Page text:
Near infrared reflectance spectroscopy (NIRS) of feces for the prediction of diet quality in several species of livestock and wildlife has been reported. The technique has not been reported in deer. This study was conducted to determine the ability of fecal NIRS to determine dietary crude protein (CP), digestible organic matter (DOM), and phosphorus (P) in white-tailed deer (Odocoileus virginianus). Seventy-six diet reference chemistry:fecal spectrum (D:F) pairs were created ranging from 6.00 to 18.95% CP, 26.64 to 76.08% DOM, and 0.08 to 0.48% P. Calibration results (R2 and SE cross validation) were: 0.95 and 1.17, 0.88 and 3.62, 0.83 and 0.04 for CP, DOM, and P, respectively. These equations were used to predict a validation D:F set (n = 11). Results (R2 and SE prediction) were: 0.79 and 1.53, 0.49 and 5.46, 0.67 and 0.03 for CP, DOM, and P, respectively. These two D:F sets were combined and calibrations reformulated. Results (R2 and SE cross validation) were: 0.84 and 1.40, 0.89 and 3.55, 0.83 and 0.04 for CP, DOM, and P, respectively. These combined calibrations were used to predict diet quality characteristics using 11 fecal samples from wild deer. The diet quality characteristics were compared to NDVI greenness values for the study area in winter, spring and summer. High correlation (R2 > 0.7) between fecal NIRS predicted diet quality and NDVI greenness was observed with the exception of P in summer (R2 = 0.25). Fecal NIRS can be used to determine diet quality in white-tailed deer and thus become another tool to evaluate habitat suitability.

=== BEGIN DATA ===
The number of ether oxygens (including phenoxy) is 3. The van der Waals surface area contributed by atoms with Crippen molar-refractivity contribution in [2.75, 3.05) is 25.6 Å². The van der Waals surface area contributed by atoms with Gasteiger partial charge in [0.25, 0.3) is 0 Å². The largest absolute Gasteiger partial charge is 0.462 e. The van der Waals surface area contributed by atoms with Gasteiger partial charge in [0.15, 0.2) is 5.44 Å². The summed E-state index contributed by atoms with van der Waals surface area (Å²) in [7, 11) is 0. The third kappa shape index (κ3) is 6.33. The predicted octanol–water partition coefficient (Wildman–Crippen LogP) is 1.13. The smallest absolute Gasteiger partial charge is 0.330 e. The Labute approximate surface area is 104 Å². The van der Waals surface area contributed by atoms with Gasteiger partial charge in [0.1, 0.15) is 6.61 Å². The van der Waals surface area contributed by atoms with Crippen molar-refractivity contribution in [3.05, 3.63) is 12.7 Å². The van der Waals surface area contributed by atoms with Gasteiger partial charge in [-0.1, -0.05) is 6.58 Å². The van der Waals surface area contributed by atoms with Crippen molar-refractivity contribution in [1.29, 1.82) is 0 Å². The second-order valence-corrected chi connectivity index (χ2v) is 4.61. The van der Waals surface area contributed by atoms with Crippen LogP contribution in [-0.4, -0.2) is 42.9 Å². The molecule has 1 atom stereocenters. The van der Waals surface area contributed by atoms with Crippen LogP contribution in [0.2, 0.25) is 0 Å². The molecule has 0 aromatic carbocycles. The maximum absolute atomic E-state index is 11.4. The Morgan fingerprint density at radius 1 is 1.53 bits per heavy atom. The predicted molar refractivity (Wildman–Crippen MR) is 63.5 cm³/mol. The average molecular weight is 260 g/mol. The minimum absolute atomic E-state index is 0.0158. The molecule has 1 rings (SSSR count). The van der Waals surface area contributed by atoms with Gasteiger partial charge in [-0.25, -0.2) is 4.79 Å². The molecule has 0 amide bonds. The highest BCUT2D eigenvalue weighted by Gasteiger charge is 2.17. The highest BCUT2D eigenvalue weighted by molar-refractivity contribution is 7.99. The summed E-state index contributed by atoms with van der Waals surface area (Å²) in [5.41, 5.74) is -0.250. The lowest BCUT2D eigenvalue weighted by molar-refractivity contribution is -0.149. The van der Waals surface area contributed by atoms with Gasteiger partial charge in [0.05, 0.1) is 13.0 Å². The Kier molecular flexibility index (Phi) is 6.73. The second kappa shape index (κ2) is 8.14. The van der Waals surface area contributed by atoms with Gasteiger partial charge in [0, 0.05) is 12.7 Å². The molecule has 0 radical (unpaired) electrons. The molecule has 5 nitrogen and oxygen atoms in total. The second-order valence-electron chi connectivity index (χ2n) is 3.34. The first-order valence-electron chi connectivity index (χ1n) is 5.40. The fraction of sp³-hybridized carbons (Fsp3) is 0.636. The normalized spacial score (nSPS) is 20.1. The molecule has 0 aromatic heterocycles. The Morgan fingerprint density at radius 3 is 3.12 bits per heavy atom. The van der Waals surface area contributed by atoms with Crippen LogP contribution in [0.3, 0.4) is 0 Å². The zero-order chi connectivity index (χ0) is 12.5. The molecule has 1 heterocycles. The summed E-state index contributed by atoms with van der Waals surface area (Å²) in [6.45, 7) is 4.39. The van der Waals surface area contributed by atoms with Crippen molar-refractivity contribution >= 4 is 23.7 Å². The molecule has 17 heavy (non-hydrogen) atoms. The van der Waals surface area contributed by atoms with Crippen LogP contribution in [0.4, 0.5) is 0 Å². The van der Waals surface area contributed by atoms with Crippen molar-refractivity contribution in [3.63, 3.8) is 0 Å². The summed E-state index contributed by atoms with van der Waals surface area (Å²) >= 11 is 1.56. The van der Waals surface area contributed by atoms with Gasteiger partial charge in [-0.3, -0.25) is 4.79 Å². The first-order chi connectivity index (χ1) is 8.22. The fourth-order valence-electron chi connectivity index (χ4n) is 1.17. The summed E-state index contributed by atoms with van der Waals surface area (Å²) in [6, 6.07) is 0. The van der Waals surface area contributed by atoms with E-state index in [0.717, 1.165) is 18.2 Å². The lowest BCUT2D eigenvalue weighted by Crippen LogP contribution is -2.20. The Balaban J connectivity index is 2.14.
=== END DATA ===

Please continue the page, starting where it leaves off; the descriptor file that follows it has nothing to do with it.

You have requested a machine translation of selected content from our databases. This functionality is provided solely for your convenience and is in no way intended to replace human translation. Neither BioOne nor the owners and publishers of the content make, and they explicitly disclaim, any express or implied representations or warranties of any kind, including, without limitation, representations and warranties as to the functionality of the translation feature or the accuracy or completeness of the translations.
Translations are not retained in our system. Your use of this feature and the translations is subject to all use restrictions contained in the Terms and Conditions of Use of the BioOne website.
Vol. 59 • No. 3